We are in a huge Sierra storm right now and I'm closing down before a surge kills my computer.


ChristineN, BSN, RN

Specializes in Pediatric/Adolescent, Med-Surg.

I just sent in my application and essay for nursing school a week or so ago. For the "why" I started out honestly by saying as a child I had never thought I'd be a nurse like my mother. However, as I got older and one parent became ill, I was able to assist in the care needed, I found that this was something I enjoyed and that led me to consider nursing. Don't know if that was a good tactic to take or not, but at least it shows that I know some of what's entailed in the care of a patient. :)

Tulip or anybody else, would you consider looking at a rough draft of mine? I do not like how it turned out at all but am not sure exactly what part is bothering me. I'm having a few people go over it and trying to make my thoughts clear.


Specializes in Endocrine (Diabetes), Pediatric Psych. Has 1 years experience.

Thank you, my toddler is also a Type 1 diabetic. I do not know if this would benefit in my essay or if it something to be left out. I know the experience would be helpful I just do not want them not taking my because of his care he needs daily. Any advice?

I would DEFINITELY try to put this somewhere in your essay! Maybe a nurse who helped your family out during your son's diagnosis, or maybe mentioning a diabetes educator, if you have one now, that really helped you out. (It's funny you mentioned this, as I'm applying for nursing school myself, and wrote my essay on my pediatric nurse practitioner who helped me out along the way with my diagnosis of...believe it or not, Type 1 diabetes - for me, 15 years out of 20. What a coincidence, huh!)

Since you've only got 450 words, you definitely want to mention somewhere what inspired you to be a nurse, and characteristics that you think would make you a good nurse. Another thing, make sure you check your grammar and spelling - the admissions commitee won't want to read anything that annoys them in the process!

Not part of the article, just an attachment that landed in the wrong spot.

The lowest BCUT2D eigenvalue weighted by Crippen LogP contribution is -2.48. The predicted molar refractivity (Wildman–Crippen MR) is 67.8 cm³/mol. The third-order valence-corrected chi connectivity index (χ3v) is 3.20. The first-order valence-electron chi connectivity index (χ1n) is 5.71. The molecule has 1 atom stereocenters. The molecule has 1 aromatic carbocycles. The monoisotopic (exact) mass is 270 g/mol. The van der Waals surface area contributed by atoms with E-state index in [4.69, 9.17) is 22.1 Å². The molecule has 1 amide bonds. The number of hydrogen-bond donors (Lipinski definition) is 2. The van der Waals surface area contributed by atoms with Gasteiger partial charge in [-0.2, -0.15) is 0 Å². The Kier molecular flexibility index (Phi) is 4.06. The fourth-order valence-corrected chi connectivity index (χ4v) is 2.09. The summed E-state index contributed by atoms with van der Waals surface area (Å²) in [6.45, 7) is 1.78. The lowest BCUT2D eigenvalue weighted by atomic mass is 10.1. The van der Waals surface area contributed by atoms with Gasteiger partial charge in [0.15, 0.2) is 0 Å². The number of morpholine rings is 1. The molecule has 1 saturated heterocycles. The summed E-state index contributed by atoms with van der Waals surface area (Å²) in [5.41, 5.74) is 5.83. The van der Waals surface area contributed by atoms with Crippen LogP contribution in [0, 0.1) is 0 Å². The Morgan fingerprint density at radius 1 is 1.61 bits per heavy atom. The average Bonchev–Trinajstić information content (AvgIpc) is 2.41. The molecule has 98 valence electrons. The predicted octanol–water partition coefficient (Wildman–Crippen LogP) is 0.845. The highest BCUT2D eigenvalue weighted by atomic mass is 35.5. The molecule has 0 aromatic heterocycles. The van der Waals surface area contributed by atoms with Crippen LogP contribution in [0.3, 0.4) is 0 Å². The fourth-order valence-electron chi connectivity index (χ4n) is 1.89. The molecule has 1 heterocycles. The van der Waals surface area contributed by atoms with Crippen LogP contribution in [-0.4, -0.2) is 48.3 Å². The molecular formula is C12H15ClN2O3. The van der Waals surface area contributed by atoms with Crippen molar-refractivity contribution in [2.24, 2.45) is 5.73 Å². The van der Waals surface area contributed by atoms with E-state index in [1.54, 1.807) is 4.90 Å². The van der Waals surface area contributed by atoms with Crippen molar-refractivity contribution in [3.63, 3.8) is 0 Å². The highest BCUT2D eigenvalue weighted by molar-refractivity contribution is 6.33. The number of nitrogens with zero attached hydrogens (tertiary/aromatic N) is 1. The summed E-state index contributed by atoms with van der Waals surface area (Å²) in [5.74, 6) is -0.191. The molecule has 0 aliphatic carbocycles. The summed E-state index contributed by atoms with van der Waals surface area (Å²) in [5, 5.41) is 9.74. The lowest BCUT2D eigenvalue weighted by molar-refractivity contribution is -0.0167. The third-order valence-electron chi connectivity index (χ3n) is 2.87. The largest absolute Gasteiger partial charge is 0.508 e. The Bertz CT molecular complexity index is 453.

Good luck!!


I agree with the people who said talk about drive and determination. I used those in my essays and have been accpeted into 3 different nursing schools on the first try (have attended all 3 - DH is in the AF and they keep moving us before they are supposed too - grrrr) They really do like to hear that kind of thing. I think they also like to hear about what inspired you..as people said maybe some one who was your child's nurse. You could also mention a bad experience and how you would like to do your part to make sure that would not happen to anyone under your care. Remember, not only good experiences teach us, we also learn what NOT to do from the bad ones.

Critical thinking is also a biggie in nursing. Be careful using that though. If you use it wrong they will probally see through it.

Oh yes and as a previous poster said - careful with the grammer and spelling. PLEASE DO NOT RELY ON SPELLCHECK. I have seen people do that and get very bad marks on papers. Spell check only checks for very basic things. There can still be tons of mistakes.

EX: I want to make sure patients have more than just there basic needs taken care of during there stays in the hospital.

Spellcheck may not catch a mistake in this scentence that could really bug a person reading it. In both cases there should have been their. I have seen friends do that particular one a lot. They knew the difference in the spelling, they just were not being careful enough when writing, and then relied too much on spellcheck! It is best to get one or more people to proofread it, preferably someone you know makes good grades when asked to write a paper!

Good Luck!